So a sense of lack-of-being, allows desire to be twisted. Instead of finding fulness of being in relationship with God, an attempt is made to possess it by grasping. God becomes a rival. The result is that their eyes are opened to their nakedness. Self-consciousness has emerged and with it the shame and guilt that causes them to conceal themselves.

When confronted by God the man blames God and the woman. The woman in her turn blames the snake and in effect the God who created this snake. The process of projecting our own guilt and scapegoating others has began.

Can we now recognize Ish and Isha as fully human? Embarrassingly, yes! It is very significant that up to this stage nothing is said about sin or a fall. Yes, God announces the consequences of their actions, but none of their actions are declared to be sin. And yes, in the final act of this drama, the drama that explores what makes us human, Adam and Eve are expelled from Eden. However, this image is not one of a vertical fall, but more suggestive of giving birth. Human consciousness with all its complexities is birthed out of the naive innocence of childhood.

It is only after facing God’s pronouncement of what life would be like from now on, that Adam names Eve: “The man called his wife’s name Eve, because she was the mother of all living” (3:20) Why the mother of all life? Logically she would only be the mother of human life. But for Adam she has opened up a whole new world and as such a whole new life.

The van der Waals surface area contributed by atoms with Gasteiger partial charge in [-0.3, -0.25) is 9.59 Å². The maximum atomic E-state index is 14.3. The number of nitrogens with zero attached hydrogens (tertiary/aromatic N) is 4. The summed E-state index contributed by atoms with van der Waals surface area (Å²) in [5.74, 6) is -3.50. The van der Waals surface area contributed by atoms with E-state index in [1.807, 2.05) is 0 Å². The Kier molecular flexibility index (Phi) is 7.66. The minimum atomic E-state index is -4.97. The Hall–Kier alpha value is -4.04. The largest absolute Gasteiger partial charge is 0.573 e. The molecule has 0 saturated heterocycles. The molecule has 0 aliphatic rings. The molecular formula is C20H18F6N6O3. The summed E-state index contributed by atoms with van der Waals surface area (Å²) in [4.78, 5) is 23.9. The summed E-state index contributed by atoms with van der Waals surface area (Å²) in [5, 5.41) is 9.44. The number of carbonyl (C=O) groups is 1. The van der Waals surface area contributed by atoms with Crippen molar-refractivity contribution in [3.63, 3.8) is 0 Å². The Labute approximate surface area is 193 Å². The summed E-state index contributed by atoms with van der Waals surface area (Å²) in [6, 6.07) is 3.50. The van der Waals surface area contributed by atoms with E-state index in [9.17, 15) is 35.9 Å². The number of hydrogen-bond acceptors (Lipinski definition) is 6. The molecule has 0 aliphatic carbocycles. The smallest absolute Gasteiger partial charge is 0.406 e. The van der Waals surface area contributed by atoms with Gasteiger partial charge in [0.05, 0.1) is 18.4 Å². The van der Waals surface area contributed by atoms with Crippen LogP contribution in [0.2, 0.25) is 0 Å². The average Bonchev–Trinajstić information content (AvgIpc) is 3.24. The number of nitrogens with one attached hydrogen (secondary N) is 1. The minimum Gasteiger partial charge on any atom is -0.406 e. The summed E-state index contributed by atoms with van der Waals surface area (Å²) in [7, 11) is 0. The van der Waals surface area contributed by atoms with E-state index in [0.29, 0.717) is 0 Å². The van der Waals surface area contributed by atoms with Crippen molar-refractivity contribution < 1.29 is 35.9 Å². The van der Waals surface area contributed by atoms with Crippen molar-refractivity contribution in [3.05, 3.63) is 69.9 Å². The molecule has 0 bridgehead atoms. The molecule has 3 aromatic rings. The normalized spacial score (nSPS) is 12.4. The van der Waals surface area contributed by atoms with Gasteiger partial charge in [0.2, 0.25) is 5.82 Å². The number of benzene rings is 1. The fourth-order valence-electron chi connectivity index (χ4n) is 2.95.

Avivah in her book, The Murmuring Deep beautifully describes the significance of the situation as follows:

In naming her in this way, he marks a passionate and ambiguous knowledge that he can express only with the baffled intensity of one who has stepped into a transformed world … Eve has brought Adam into a world of uncertainty and agitation, of process and risk—” beyond the grasp of his intellect.” His sovereign relation to his world and its meanings yields to her enigmatic vitality: “The essence of life flows to him from her.” She has proven irreducibly other, an otherness he experiences as intense life. The way he now uses language to name her contains the irony, the doubleness, the revelation of poetry. She takes him beyond himself, and he strains to communicate this transcendence. In a word, Eve has seduced Adam. One effect of seduction is to move the other to speechlessness, and then into a new, dazzled language. (Zornberg, Avivah Gottlieb. The Murmuring Deep: Reflections on the Biblical Unconscious (p. 24). Knopf Doubleday Publishing Group. Kindle Edition.)

In a sense, Genesis 3 is the story of every person, the story of how your consciousness has been formed. We all develop from a place of isolated naive innocence in early childhood to the place where the complexities of relationship bring about a new self-consciousness. This journey includes both the joy of discovering likeness and love in the face of another and the depths of confusion as we face our own perceived inadequacies.

Resources

The Prophetic Law

The Murmuring Deep